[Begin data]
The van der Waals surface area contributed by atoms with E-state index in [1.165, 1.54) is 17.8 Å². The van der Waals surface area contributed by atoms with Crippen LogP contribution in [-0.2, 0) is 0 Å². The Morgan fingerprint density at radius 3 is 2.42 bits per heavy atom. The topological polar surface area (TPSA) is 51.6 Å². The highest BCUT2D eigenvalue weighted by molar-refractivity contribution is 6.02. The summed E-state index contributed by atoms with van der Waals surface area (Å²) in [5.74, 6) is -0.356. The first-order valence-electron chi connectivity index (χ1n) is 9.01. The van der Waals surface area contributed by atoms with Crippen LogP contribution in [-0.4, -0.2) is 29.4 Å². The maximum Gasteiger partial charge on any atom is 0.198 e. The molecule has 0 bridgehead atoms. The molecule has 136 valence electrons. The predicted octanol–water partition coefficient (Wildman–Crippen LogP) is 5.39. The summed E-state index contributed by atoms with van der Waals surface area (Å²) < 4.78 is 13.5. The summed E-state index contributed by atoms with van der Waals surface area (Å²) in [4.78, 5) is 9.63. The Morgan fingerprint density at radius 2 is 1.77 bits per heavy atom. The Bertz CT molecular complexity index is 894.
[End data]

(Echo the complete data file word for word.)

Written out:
The van der Waals surface area contributed by atoms with E-state index in [1.165, 1.54) is 17.8 Å². The van der Waals surface area contributed by atoms with Crippen LogP contribution in [-0.2, 0) is 0 Å². The Morgan fingerprint density at radius 3 is 2.42 bits per heavy atom. The topological polar surface area (TPSA) is 51.6 Å². The highest BCUT2D eigenvalue weighted by molar-refractivity contribution is 6.02. The summed E-state index contributed by atoms with van der Waals surface area (Å²) in [5.74, 6) is -0.356. The first-order valence-electron chi connectivity index (χ1n) is 9.01. The van der Waals surface area contributed by atoms with Crippen LogP contribution in [-0.4, -0.2) is 29.4 Å². The maximum Gasteiger partial charge on any atom is 0.198 e. The molecule has 0 bridgehead atoms. The molecule has 136 valence electrons. The predicted octanol–water partition coefficient (Wildman–Crippen LogP) is 5.39. The summed E-state index contributed by atoms with van der Waals surface area (Å²) < 4.78 is 13.5. The summed E-state index contributed by atoms with van der Waals surface area (Å²) in [4.78, 5) is 9.63. The Morgan fingerprint density at radius 2 is 1.77 bits per heavy atom. The Bertz CT molecular complexity index is 894.